A plaque remaining from the Big Apple Night Club at West 135th Street and Seventh Avenue in Harlem.

Above, a 1934 plaque from the Big Apple Night Club at West 135th Street and Seventh Avenue in Harlem. Discarded as trash in 2006. Now a Popeye's fast food restaurant on Google Maps.

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Entry from July 12, 2005
Parthenon of Wall Street (Federal Hall National Memorial)
A statue of George Washington stands outside a Greek Parthenon-like building on Wall Street. It's the Federal Hall National Memorial, sometimes called the "Parthenon of Wall Street."

Federal Hall, once located at 26 Wall Street in New York City, was the first capitol building of the United States. The building was demolished in the 19th century and replaced by the current structure, the first United States Customs House. The building is now operated by the National Park Service as the Federal Hall National Memorial, a museum that commemorates the earlier structure.
Two prominent American ideals are reflected in the building's architecture: The Doric columns of the façade, designed by Ithiel Town and Alexander Jackson Davis, resemble those of the Parthenon and serve as a tribute to Greek democracy; the domed ceiling inside, designed by John Frazee, echoes the Pantheon and the economic might of the Romans.

The current structure is often overshadowed among downtown landmarks by the New York Stock Exchange, which is located diagonally across Wall and Nassau Streets, but the site is one of the most important in the history of the United States and, particularly, the foundation of the United States Government and its democratic institutions. The current building is well-known for the bronze statue of George Washington on its front steps, marking the site where he was inaugurated as US President in the former structure.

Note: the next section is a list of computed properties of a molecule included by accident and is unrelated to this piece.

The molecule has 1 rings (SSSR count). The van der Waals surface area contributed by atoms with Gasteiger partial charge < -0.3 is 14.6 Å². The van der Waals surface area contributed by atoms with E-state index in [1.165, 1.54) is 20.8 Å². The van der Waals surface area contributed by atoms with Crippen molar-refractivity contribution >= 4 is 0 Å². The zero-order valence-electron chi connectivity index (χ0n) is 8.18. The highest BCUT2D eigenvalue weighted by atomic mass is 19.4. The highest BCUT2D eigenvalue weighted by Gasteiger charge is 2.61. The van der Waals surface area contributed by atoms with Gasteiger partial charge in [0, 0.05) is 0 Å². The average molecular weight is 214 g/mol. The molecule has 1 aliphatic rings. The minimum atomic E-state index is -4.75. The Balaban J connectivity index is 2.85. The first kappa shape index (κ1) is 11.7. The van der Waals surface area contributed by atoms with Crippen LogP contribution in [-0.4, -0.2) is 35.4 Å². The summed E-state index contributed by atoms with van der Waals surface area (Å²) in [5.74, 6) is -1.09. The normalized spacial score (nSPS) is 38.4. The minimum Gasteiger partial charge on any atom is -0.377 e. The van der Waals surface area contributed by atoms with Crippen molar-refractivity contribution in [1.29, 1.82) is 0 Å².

21 October 1972, New York Times, "Federal Hall Is Reopened as Museum" by Deirdre Carmody, pg. 37:
The fist was built in 1703 as City Hall and then renovated in 1788 by Pierre L'Enfant - he later planned the nation's capital - and renamed Federal hall.

In 1812, that building was sold for salvage and in 1842 the present building, its facade built to resemble the Parthenon, was put up as a customs house. In 1862, it became a branch of the Treasury, handling 70 per cent of the Government's money.

Since that time, there have been various periods when the large rotunda with its Corinthian columns and pale blue and gold dome has been opened to the public for exhibitions of Washingtonia.

9 June 1985, New York Times, pg. 55:
THE Federal Hall National Memorial on Wall Street, built in 1842 on the site where George Washington was sworn in as President and the Bill of Rights was passed by Congress, has been called the Parthenon of New York by admirers. But by and large the columnar building has been a forlorn monument, grimy and overshadowed by skyscrapers, the Stock Exchange and the excitement of the nation's leading financial district.

In November a private group, Federal Hall Memorial Associates, said it planned to restore some of the lost grandeur.

12 February 1988, New York Times, pg. C21:
Federal Hall - the site of Washington's first inauguration on April 30, 1789 - will present Colonial music by Linda Russell, a balladeer, on Monday from about 9 A.M. to 5 P.M., and films about the first President will be shown between noon and 3 P.M. The stately Greek Revival structure, at Wall and Nassau Streets, is said to have modeled on the Parthenon when it was built in 1842 to replace the original Federal Hall.

The Big Onion Guide to New York City
Ten Historic Tours
by Seth Kamil and Eric Wakin
New York: New York University Press
Pg. 23:
On the northeast corner of Nassau and Wall stands Federal Hall National Memorial, the "Parthenon of Wall Street" as some have dubbed it.
Posted by Barry Popik
Buildings/Housing/Parks • (0) Comments • Tuesday, July 12, 2005 • Permalink